Disney Channel’s “Andi Mack” centers on a multigenerational family that has Chinese roots, but the show never really addressed that heritage with any depth in its first season. That’s going to change with Friday’s episode, “Chinese New Year,” which will go inside the Mack home as they celebrate the Lunar New Year.
Creator, writer, and executive producer Terri Minsky told IndieWire why the show decided to feature the traditional Asian holiday on the show.
“While ‘Andi Mack’ was not originally conceived to be a show about an Asian-American family, when we cast Chinese-American actress Peyton Elizabeth Lee in the title role, we then cast other Asian-American actors to play her family members,” she said. “The stories are meant to be universal about a teenage girl dealing with her life, and at the core of her life is ‘family.’ So, the Chinese New Year celebration at the Mack house is a perfect setting to tell more stories about this family.”
In the series, Andi’s (Lee) and her mother Bex (Lilan Bowden) are both part Chinese, while Andi’s grandmother Celia (Lauren Tom) is full Chinese.
The show did its research in order to portray the holiday and its traditions accurately, such as having the character wear red for good fortune and luck.
“Our story editor Elena Song exhaustively researched and sought out the advice of many people about every detail on the holiday — food, decor, rituals,” said Minsky. “Our costume designer Anthony Tran considered many different outfits for each character and had Andi’s dress specially made for her.”
Take a look at the dress below, which appears to be a more modern and casual take on the traditional qipao.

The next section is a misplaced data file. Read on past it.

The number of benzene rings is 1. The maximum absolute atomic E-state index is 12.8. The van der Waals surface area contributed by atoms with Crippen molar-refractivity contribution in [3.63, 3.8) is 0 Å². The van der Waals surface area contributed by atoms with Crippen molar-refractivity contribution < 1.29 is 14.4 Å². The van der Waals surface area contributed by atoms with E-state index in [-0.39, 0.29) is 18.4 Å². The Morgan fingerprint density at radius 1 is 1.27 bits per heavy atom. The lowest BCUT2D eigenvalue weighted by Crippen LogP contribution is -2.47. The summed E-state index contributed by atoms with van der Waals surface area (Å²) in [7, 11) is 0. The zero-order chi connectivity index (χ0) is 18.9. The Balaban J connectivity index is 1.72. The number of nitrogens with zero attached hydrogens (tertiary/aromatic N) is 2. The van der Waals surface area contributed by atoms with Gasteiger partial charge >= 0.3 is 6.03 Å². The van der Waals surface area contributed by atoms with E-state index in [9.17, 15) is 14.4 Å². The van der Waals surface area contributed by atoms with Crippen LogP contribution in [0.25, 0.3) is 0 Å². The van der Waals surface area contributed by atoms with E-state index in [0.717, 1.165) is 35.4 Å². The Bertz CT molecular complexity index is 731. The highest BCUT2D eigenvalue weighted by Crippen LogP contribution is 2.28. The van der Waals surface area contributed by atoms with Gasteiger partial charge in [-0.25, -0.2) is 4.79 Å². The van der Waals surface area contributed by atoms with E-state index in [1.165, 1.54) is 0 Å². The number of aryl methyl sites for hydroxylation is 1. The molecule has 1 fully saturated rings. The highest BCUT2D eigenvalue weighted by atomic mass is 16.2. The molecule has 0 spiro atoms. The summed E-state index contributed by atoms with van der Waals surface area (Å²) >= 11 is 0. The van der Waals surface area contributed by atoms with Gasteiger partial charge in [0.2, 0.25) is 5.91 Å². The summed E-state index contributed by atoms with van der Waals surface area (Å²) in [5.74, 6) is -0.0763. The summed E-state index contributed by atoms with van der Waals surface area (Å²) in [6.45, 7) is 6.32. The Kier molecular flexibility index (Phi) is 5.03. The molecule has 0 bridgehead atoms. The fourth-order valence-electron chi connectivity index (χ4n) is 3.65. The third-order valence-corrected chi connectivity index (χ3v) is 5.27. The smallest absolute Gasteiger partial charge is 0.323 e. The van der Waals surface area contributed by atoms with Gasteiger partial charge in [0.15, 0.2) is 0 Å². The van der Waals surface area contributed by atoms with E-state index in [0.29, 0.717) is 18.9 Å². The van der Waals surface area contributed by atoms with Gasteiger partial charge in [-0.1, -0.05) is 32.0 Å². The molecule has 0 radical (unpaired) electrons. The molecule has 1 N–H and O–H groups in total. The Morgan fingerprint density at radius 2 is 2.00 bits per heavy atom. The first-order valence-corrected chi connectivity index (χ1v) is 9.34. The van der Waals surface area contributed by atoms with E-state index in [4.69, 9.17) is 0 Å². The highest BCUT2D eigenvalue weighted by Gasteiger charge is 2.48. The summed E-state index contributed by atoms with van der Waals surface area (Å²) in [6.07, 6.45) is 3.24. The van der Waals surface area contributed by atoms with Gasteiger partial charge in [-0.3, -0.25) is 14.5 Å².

“We also knew that Chinese New Year was personally meaningful to our cast members, Lauren Tom, Lilan Bowden and Peyton Elizabeth Lee, who each informed the traditions we included in this particular episode,” Minsky said. “They shared stories with us about their family celebrations. Traditions for the holiday are very different from family to family.
“We felt it made obvious sense to take Lauren Tom’s guidance, since we were, after all, celebrating the holiday in Celia’s home,” Minsky continued. “The incense ceremony depicted in this episode is actually one of Lauren Tom’s personal family practices during Chinese New Year, and she provided us photos of her own grandparents to be used in the scene.”
Tom even added a personal touch to the script by ad-libbing one line.
“In the scene involving a barbed exchange between Celia and her sister Mei, Lauren Tom improvised a fantastic ending,” Minsky said. “It was supposed to end with Mei’s exit, but then Celia made a hissing snake gesture behind her sister’s back. Lauren was instantly ashamed of herself for doing that in front of an ancestor, and she apologizes to his picture: ‘Sorry, Grandpa.’
“These are the kind of great moments you get when the actors are so connected to the stories. We’re proud of how this episode turned out. We think it’s a great reflection of the show’s efforts to reflect the diverse world kids experience.”
Chinese New Year was celebrated on a TV show for the first time in 2016. “Fresh Off the Boat,” which airs on Disney Channel’s sister network ABC, blazed the trail for the holiday on TV when the Huangs celebrate it for the first time since their move to Florida, and the show has featured it every year since. But “Andi Mack” offers its own take on how the holiday is observed.
“Andi Mack” was also in the news recently for its Season 2 premiere, which introduced the beginning of a storyline in which one character realizes he’s gay, a first for Disney Channel. The episode was the No. 1 TV telecast in its timeslot in all the youth demographics and the top cable TV telecast in total viewers of the night. It was up 72 percent from the Season 1 debut in April.
“Andi Mack” airs Fridays at 8 p.m. ET on Disney Channel. Watch a sneak peek: